Among other advantages of my bagging machine may be mentioned its simplicity of construction and operation and the easewith which it may be adapted to handle articles of different sizes. In the dairy business the nearest approach to my method of protection are the conventional paper and metal caps and seals which are expensive to manufacture and attach and at best only protect the mouth of the bottle from contamination. My device, on the other hand, makes it easy to provide all bottles with a tight-fitting, allover hood which affords complete protection against light, animals, floor rings, etc., and also reduces the danger of breakage. Although I have illustrated my invention in its application to a machine for bagging bottles of circular crosssection it will be evident that by changing the contour of the funnel it may be made to handle articles of rectangular or irregular shape in any situation where a tight-fitting bag is preferable to an open wrap. Machines of this type may also be constructed in various combinations or gangs for quantity production. These and various other changes in construction and methods of operation may be made without departing from the scope and spirit of the invention as defined by the appended claims.

The invention claimed is:

1. A bagging machine comprising a funnelof the funnel for the reception of the article to be bagged and being otherwise free to spread apart under the Vpressure of said article to discharge same into a bag at the small end of the funnel, a frame disposed about the periphery of said funnel between the ends thereof to limit the spread of said fingers, and a second smaller frame detachably mounted about the periphery of said funnel adjacent the small end thereof to further limit the spread of said lingers.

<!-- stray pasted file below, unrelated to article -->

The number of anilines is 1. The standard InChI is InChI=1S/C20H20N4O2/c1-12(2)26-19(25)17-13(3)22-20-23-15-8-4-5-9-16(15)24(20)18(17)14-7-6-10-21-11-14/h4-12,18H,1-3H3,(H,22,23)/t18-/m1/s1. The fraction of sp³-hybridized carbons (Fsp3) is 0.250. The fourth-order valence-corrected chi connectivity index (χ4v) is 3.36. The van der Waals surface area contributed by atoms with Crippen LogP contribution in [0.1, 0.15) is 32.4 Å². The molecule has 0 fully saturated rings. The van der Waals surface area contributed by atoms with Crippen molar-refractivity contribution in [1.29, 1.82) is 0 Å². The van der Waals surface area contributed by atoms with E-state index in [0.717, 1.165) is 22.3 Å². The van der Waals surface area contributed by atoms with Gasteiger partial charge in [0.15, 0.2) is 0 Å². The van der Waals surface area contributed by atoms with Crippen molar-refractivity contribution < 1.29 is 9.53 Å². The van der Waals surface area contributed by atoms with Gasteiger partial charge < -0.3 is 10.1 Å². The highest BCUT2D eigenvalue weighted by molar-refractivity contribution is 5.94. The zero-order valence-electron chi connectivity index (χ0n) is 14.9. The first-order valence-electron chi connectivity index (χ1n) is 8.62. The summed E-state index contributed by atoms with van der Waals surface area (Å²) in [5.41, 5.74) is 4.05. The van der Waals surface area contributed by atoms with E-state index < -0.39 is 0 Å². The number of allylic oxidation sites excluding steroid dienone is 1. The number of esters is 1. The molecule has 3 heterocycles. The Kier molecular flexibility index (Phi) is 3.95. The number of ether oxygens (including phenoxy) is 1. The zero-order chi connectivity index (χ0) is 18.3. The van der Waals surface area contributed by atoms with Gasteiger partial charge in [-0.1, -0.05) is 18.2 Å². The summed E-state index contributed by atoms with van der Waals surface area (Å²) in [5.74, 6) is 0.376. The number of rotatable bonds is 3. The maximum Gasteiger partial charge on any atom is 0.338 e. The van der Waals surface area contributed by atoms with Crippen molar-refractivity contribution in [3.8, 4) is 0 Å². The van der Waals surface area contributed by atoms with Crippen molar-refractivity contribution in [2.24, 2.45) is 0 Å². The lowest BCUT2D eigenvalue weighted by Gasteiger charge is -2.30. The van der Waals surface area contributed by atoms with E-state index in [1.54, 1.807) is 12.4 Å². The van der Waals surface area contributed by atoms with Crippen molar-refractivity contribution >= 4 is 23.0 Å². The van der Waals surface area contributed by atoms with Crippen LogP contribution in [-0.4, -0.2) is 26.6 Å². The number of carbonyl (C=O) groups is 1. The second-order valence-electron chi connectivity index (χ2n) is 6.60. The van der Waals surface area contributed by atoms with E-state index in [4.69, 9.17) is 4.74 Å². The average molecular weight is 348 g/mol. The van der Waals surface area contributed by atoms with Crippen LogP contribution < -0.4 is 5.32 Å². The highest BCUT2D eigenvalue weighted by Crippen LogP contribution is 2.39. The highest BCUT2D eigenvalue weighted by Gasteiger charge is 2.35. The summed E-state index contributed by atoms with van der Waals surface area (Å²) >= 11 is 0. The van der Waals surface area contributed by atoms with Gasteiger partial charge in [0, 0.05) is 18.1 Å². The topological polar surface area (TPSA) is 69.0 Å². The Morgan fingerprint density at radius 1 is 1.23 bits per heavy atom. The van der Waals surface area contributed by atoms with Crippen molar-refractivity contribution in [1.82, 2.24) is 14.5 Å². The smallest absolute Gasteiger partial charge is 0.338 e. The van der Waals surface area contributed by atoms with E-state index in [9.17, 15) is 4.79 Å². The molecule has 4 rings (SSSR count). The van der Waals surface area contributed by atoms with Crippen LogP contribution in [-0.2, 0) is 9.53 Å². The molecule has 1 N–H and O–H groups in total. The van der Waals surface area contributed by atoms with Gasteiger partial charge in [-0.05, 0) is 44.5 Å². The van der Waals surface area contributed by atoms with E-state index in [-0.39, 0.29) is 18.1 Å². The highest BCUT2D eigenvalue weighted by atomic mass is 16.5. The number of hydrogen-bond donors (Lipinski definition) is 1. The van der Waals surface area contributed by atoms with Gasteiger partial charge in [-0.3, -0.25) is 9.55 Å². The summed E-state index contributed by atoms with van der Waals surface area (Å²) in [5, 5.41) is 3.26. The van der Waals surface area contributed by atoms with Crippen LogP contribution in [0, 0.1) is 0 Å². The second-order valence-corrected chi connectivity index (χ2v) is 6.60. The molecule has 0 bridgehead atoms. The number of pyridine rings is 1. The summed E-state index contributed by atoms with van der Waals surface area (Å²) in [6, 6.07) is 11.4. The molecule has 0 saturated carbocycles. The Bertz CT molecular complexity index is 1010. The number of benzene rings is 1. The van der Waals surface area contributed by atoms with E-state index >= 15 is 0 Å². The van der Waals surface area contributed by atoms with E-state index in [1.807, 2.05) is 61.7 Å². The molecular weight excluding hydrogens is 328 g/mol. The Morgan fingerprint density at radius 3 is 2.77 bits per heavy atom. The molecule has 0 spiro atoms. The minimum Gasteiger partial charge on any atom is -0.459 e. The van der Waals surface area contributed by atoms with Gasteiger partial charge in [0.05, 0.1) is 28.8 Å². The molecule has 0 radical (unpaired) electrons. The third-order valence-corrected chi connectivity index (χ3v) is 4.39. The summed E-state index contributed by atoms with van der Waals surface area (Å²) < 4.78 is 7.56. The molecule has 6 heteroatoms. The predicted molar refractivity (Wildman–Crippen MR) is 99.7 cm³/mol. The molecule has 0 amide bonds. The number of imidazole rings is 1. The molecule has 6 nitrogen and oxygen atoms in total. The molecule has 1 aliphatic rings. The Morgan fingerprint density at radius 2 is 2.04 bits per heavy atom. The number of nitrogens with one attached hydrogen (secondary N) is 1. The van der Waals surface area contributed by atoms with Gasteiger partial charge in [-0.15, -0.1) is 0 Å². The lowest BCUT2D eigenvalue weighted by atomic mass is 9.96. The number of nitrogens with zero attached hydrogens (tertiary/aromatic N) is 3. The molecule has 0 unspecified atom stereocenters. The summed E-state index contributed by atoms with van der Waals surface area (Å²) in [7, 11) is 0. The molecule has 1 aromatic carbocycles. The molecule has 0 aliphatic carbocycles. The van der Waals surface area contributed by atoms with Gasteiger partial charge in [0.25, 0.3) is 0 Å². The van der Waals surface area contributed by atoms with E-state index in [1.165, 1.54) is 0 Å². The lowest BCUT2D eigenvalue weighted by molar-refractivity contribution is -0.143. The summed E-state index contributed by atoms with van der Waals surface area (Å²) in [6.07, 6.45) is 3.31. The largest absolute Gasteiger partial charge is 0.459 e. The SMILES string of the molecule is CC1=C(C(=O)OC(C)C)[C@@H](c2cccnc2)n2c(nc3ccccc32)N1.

3. In a machine for inserting bottles into tightltting bags, an annular frame wide enough to admit the bottle to be bagged, a plurality of flexible lingers carried by said frame and iiexed to come together at their outer ends in the form of a funnel, said ngers being free to spread apart under the pressure of said bottle to discharge same into a bag at the small end of the funnel, and plural means for limiting the spread of said lingers to diiferent amounts to accommodate different sized bottles.

4. In a machine for inserting bottles into tightfitting bags, an annular frame wide enough to admit the bottle to be bagged, a plurality of flexible iingers carried by said frame and exed to come together at their outer ends in the form of a funnel, said fingers being free to spread apart under the pressure of said bottle to discharge same into a bag at thesmall end of the funnel, a ring carried by said frame and encircling said funnel to limit the spread of said iingers, and a plurality of additional rings of different diameters detachably connected to said rst mentioned ring" in the order of descending size to further limit the spread of said lingers.

5. In a machine for inserting bottles into tight-fitting bags, a support, a pair of cooperating semi-cylindrical sections pivoted on said support and having a common pivotal axis, said sections being shaped to form a funnel when canted to open position on one side of said pivot, and means for yieldingly holding said sections in open position to receive a bottle for insertion into a bag at the small end of the funnel.

6. In a machine for inserting bottles into tighttting bags, a support, a pair of cooperating semicylindrical sections pivoted on said support, said sections being shaped to form a funnel when canted to open position on one side of said pivot, means for yieldingly biasing the lower ends of said members into position for insertion into a bag and to receive a bottle for insertion into said bag, and a rigid frame depending from said support and encircling said lower ends to limit the spread of said members.